My friend Maggie sent me a note this week. She said she appreciates my weekly motivations, but could I please address the issue of “momentum” as it relates to riding. Every time Maggie and her rider have a lapse in their riding schedule, they find it hard to get back in the training groove. As much as her person loves riding, she still finds it difficult to maintain the momentum of a regular schedule.
This happens to many people. Why is that?
Jane has a friend who used to be a police officer. Her friend once told her that one of the hardest things to learn as a cop is how to spend an entire day driving around with no particular destination. The area or district where she drove her patrol car was well defined, but unless an officer is directed to a call for help, she just drives around aimlessly for hours looking for something to do. A cop must always be ready for the possibility that she might run across something happening that needs her attention, but it can be an incredibly boring and unsatisfying way to spend an eight hour day.
Some people ride by going to the barn and simply riding around in circles. If they don’t have a trainer guiding them to the next skill or a plan for what they are wanting to accomplish that day, the ride may be aimless. AIM-LESS. Without “aim” or a goal. This can be very unsatisfying as there is no forward “momentum.”
I believe the answer to the momentum question lies in having specific goals. That’s what shows are for: a set goal, a set date, a specific test to learn, an objective, and a definable intention. Direction creates momentum. So I suggest you set goals for each riding session, each week, month, year, and your lifetime. The goal doesn’t have to be big or lofty. It might be to simply have fun, to get stronger, or to improve a specific skill set. It might be to ultimately ride in the Olympics! But, without a map, a rider will just be riding aimlessly with no idea what to do or where to go next. There will be no “momentum.”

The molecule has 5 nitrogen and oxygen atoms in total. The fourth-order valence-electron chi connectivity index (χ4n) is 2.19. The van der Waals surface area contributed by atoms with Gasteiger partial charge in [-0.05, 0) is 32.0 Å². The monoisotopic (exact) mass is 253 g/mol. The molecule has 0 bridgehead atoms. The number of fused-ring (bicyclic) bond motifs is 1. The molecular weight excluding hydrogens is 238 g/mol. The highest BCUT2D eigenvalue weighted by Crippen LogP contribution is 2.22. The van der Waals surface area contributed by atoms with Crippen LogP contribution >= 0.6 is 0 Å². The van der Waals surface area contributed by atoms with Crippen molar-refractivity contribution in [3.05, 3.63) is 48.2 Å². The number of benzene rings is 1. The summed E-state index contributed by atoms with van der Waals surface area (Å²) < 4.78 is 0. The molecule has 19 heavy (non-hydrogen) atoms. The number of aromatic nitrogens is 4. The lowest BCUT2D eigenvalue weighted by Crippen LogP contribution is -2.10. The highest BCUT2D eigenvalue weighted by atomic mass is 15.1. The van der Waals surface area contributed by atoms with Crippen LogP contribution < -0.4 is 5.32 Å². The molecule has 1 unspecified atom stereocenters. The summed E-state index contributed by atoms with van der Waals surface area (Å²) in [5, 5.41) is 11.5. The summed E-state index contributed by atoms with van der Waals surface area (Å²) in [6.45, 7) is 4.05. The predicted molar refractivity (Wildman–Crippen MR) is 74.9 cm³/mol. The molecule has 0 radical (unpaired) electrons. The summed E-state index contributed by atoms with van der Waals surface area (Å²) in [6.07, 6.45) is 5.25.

So Maggie, let your person know she needs to talk with her trainer (or with herself) and set some short and long term goals. Be sure to celebrate the achievement of each goal, no matter how small. Then set the next goal. You’ll see your momentum take off!
I’m so happy to be back in Vermont! It’s cool here with lots and lots of BUNNIES! I miss my swimming pool in Florida, but I’ve got wonderful ponds and streams all around where I can swim and play. Sometimes, Rhett lets me go with him when he visits other farms so I get to visit lots of my old friends. Vermont is a very happy place!
Moshi asked me what my goals are for the summer. I reminded him that my job is to keep Jane and Rhett company, warn them of danger, and love them with all my heart. So my goal is to help create a happy and safe family. It’s what I was born to do. It’s a very important job.
Being happy didn’t sound like much of a goal to Moshi. I reminded him that it’s actually the biggest, most important goal of all! Moshi is happiest working hard and achieving excellence in dressage. Jane is happy sharing her training and teaching skills with lots and lots of people. Rhett is happy creating top quality videos at shows and for Jane’s programs. I’m happiest chasing bunnies and tennis balls and snuggling with Jane.
Happiness is a rather vague goal, but it’s an important one. Have you given it much thought?
What jazzes you? What inspires you? What makes you feel joyful and alive? Are you spending time doing things that fill your soul? Or are you just plugging along trying to get through the day?
This week, make happiness one of your goals. Spend some time pondering those things that fill your heart and soul. Make those activities a priority. Give yourself the gift of joy. You deserve it!
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